PMCCPMCCPMCC

Search tips
Search criteria 

Advanced

 
Logo of actotoritalLink to Publisher's site
 
Acta Otorhinolaryngol Ital. 2017 February; 37(1): 58–62.
PMCID: PMC5384311

Language: English | Italian

Influence of temporal resolution skills in speech discrimination abilities of older subjects

Influenza della risoluzione temporale nelle abilità di discriminazione verbale dei soggetti anziani

SUMMARY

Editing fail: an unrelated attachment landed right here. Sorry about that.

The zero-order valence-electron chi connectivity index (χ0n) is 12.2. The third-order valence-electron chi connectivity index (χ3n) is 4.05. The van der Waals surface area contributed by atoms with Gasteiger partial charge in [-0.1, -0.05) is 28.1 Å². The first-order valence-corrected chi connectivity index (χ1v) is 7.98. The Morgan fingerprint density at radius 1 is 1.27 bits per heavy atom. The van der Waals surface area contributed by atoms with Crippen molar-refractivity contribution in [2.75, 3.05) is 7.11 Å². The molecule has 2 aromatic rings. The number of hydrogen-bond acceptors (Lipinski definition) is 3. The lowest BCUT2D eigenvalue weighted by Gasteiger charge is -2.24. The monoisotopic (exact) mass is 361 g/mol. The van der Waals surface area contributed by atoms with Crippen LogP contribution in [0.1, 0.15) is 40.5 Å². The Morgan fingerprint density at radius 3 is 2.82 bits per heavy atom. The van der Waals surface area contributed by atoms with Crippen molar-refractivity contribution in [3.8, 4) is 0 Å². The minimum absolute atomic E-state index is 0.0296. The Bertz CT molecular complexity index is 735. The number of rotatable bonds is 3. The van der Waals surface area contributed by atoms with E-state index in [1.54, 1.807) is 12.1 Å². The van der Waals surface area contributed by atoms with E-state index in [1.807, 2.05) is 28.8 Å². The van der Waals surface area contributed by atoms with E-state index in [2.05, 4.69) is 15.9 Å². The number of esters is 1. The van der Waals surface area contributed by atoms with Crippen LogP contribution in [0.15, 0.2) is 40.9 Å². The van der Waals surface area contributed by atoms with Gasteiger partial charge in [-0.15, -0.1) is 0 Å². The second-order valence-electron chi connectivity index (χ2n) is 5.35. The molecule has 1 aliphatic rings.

Compromised temporal resolving power of the auditory system can be one of the main factors contributing to poor speech perception skills in the elderly. Very few of the earlier studies have systematically examined this aspect. Hence, the current study was designed with the following objectives: 1) To establish normative database of Gaps in Noise (GIN) test in elderly population in an Indian context. 2) To determine the relationship between speech discrimination skills and temporal resolution abilities in elderly individuals with normal hearing sensitivity. Thirty normal hearing elderly individuals (age range: 55-75 years; mean age: 59.86 ± 4.11 years) participated in the study. The audiological evaluation comprised of tympanometry, puretone and speech audiometry (Speech Reception Threshold-SRT, Speech Discrimination Score-SDS) and GIN. The results of the present study revealed mean Gap Detection Threshold (GDT) of 8.7 msec (SD = 3.38) in the right ear and 8.83 msec (SD = 2.86) in the left ear for the older participants. The mean Total Percentage Score (TPS) in the right ear was 47% (SD = 11.92) and 45% (SD = 11.29) in the left ear. These results suggest that temporal resolution abilities are poor in the elderly compared to the young and middle-aged group. There was no significant ear based difference on either GDT or TPS. The GDT was inversely correlated with speech discrimination performance. The TPS was positively correlated with SDS. This study clearly demonstrated a positive relationship between temporal resolution abilities and speech discrimination. The current database might be useful when assessing temporal resolution abilities in hearing impaired elderly individuals. Furthermore, all elderly individuals should undergo temporal resolution evaluation, irrespective of their hearing status, during audiological assessment.